Some of the more difficult ones can include adding capital, or introducing new shareholders into the business – this was something we did which was beneficial on numerous fronts.


In difficult times, businesses should be looking at each of these very seriously and be prepared to make the appropriate calls, and that includes investing in new initiatives. 


One such example for us was the complete overhaul of the technology systems whilst we were in lockdown.  


No small task to do remotely – but it’s been instrumental in helping the business through these tougher times and a great platform for our future.


COVID has changed how a lot of people work, with many now working at home more. How has that changed the clothes that people are wearing?


Track pants and sweatshirts were great when people were working from home, but now they are returning to the workplace there is a new expectation on their wardrobe.


There’s no denying that feeling comfortable is at the core of what we wear and the shift back to the office hasn’t changed that.


Whilst tailoring is part of our DNA – COVID has pushed us to be even more innovative in a space we know very well.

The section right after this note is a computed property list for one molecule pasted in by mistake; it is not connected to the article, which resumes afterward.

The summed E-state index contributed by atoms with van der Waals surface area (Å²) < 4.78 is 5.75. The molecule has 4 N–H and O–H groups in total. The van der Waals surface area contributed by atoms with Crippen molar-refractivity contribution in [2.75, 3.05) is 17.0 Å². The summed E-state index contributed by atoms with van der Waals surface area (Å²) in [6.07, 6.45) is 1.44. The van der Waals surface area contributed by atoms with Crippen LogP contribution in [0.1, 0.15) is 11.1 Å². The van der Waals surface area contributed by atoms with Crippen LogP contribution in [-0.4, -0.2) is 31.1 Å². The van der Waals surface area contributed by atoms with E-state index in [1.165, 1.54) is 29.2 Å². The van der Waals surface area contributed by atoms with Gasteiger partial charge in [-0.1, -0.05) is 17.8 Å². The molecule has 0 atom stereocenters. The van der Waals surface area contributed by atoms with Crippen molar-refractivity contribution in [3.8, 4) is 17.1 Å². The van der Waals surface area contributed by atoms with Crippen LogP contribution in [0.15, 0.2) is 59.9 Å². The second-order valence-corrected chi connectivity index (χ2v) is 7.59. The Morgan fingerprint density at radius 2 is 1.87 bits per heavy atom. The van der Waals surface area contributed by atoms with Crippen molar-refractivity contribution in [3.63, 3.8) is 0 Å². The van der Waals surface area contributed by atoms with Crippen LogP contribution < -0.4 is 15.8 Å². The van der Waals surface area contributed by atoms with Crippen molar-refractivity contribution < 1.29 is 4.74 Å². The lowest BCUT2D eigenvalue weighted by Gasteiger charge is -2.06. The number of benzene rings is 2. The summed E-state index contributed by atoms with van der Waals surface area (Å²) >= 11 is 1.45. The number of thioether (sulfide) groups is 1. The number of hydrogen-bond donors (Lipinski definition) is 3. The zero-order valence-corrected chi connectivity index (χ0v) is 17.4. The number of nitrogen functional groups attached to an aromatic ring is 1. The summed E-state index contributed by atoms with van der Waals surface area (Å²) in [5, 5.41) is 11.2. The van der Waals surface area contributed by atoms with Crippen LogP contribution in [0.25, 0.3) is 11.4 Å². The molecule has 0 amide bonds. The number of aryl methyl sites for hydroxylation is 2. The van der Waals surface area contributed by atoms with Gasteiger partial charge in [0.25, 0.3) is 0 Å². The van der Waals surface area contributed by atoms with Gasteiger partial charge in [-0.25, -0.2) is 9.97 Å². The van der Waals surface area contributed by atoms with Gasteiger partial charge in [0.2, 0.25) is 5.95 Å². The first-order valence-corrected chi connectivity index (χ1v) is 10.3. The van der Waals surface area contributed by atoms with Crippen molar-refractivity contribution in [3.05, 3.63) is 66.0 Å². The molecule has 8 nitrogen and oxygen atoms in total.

We recently rolled out a merino ultra stretch suit that almost feels like you’re wearing a tracksuit, so far this has been picked up by our customers really well.


Stretch shirts and blazers fall into this too and over the next few months you’ll start to see more of these comfort items in our collections.


Another change we’ve seen since October is that events have returned - more specifically weddings.


Brides and grooms can now book their big day with confidence. On top of this there’s been over 2 years of catch up. 


This also includes corporate black tie events and we’ve seen a surge in these over the past six months too. It’s fair to say we’ve been busy.


It’s great to know Kiwi men haven’t given up on suits, and still enjoy the opportunity to dress up when they have the opportunity to.


Even in tough times, when there are difficult decisions to make, it’s great to be able to find opportunities to come together and celebrate, when we can.